July 29, 2012

Q&A: Concerning Features of Rheumatic Fever

Acute rheumatic fever (ARF) is a nonsuppurative sequela that occurs two to four weeks following group A Streptococcus (GAS) pharyngitis and may consist of arthritis, carditis, chorea, erythema marginatum, and subcutaneous nodules. Damage to cardiac valves may be chronic and progressive, resulting in cardiac decompensation.

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This is a Question & Answer revision article designed for medical students and professionals preparing for the PLAB, MRCP or USMLE examinations. They are based on actual questions from these examinations. You may find the Allergies and Allergic Reaction article more useful, or one of our many articles on Diseases & Conditions, Medical Syndromes, Health & Wellness or Home Remedies.
In this article:
Complications of Streptococcal infection
MCQ: clinical scenario
MCQ: answer
MCQ: explanation

Complications of Streptococcal infection

The potential complications of group A Streptococcus (GAS) pharyngeal infection include both suppurative (eg, peritonsillar abscess, otitis media, sinusitis) and inflammatory, nonsuppurative conditions. Acute rheumatic fever (ARF) is one of the nonsuppurative complications (others include scarlet fever and acute glomerulonephritis [AGN]). There is a latent period of two to three weeks following the initial pharyngitis before the first signs or symptoms of ARF appear. The disease presents with various manifestations that may include arthritis or arthralgia, carditis, chorea, subcutaneous nodules, and erythema marginatum.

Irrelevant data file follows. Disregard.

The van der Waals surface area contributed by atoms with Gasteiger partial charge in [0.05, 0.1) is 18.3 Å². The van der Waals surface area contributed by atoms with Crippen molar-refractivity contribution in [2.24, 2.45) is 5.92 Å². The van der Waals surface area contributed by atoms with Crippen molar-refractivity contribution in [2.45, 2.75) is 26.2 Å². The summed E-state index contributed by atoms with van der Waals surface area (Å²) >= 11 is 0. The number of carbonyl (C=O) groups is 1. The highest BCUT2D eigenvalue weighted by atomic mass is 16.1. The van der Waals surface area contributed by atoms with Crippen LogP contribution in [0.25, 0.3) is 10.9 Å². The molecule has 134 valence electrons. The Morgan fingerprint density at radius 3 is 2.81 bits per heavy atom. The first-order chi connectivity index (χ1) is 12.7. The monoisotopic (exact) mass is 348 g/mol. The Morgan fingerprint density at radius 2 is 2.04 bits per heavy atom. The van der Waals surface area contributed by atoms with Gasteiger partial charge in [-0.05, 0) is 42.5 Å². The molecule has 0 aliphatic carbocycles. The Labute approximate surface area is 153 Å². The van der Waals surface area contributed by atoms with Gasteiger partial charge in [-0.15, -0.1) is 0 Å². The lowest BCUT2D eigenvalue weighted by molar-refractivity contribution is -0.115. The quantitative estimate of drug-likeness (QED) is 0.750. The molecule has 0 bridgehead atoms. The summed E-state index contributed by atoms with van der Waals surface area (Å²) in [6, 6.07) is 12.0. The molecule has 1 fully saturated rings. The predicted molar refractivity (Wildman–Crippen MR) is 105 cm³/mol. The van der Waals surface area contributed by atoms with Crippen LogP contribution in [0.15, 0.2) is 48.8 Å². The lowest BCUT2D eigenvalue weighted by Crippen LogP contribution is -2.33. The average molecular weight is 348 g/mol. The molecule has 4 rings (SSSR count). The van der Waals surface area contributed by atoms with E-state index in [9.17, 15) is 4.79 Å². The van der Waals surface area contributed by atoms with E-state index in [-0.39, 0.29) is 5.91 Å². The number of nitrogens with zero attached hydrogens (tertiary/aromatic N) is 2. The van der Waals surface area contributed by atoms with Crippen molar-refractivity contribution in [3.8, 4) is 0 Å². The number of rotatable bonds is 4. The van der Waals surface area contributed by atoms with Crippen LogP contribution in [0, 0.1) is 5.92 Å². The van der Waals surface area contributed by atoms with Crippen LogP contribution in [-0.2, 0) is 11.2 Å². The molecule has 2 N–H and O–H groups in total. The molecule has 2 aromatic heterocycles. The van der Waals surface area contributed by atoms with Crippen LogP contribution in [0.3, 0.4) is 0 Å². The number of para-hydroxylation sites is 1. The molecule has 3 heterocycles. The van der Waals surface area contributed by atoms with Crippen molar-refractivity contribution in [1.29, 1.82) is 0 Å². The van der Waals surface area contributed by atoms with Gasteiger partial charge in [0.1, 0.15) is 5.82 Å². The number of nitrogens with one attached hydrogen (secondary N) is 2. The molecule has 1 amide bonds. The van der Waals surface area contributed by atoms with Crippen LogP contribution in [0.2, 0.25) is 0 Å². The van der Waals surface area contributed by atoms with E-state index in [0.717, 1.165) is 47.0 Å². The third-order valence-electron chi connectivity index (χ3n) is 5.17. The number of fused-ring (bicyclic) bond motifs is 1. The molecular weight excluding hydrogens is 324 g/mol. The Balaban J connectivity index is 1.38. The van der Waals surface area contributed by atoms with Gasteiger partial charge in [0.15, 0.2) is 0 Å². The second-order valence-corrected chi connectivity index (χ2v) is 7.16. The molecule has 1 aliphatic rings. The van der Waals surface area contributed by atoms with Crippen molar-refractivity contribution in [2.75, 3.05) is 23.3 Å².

MCQ: clinical scenario

A young girl is suspected of having an acute attack of Rheumatic fever. During the acute phase of Rheumatic fever the characteristic inflammatory lesions found in the heart are known as:

a) Ferruginous bodies
b) Foamy macrophages
c) Aschoff bodies
d) Granuloma
e) Streptococcal laden macrophages

MCQ questions & answers on medicalnotes.info

MCQ: answer

The correct answer is C.

MCQ: explanation

Aschoff bodies is the name given to the characteristic inflammatory lesions found in the heart in acute Rheumatic fever. They constitute foci of fibrinoid necrosis surrounded by lymphocytes, macrophages, occasional plasma cells and plump activated histiocytes called the aschoff cells. These lesions are sterile and do not contain any bacteria. Aschoff body is pathognomonic of acute Rheumatic fever.

Ferruginous bodies are iron coated asbestos particles seen in pulmonary asbestosis. They are not seen in rheumatic fever. Foamy macrophages are lipid laden macrophages seen in an atherosclerotic plaque and are not seen in rheumatic fever. Granuloma is focus of inflammation characterized by activated macrophages called epitheloid cells. They are seen in a variety of infectious and non-infectious conditions but are not seen in rheumatic fever. Option E is not the correct answer because even though Rheumatic fever takes place following a streptococcal infection it is more of an autoimmune reaction to the streptococcal antigen and the lesions are sterile not containing any bacteria.

Reference(s)
1). UpToDate: Acute rheumatic fever: Epidemiology and pathogenesis. Available online: https://www.uptodate.com/contents/acute-rheumatic-fever-epidemiology-and-pathogenesis
2). UpToDate: Acute rheumatic fever: Clinical manifestations and diagnosis. Available online: https://www.uptodate.com/contents/acute-rheumatic-fever-clinical-manifestations-and-diagnosis

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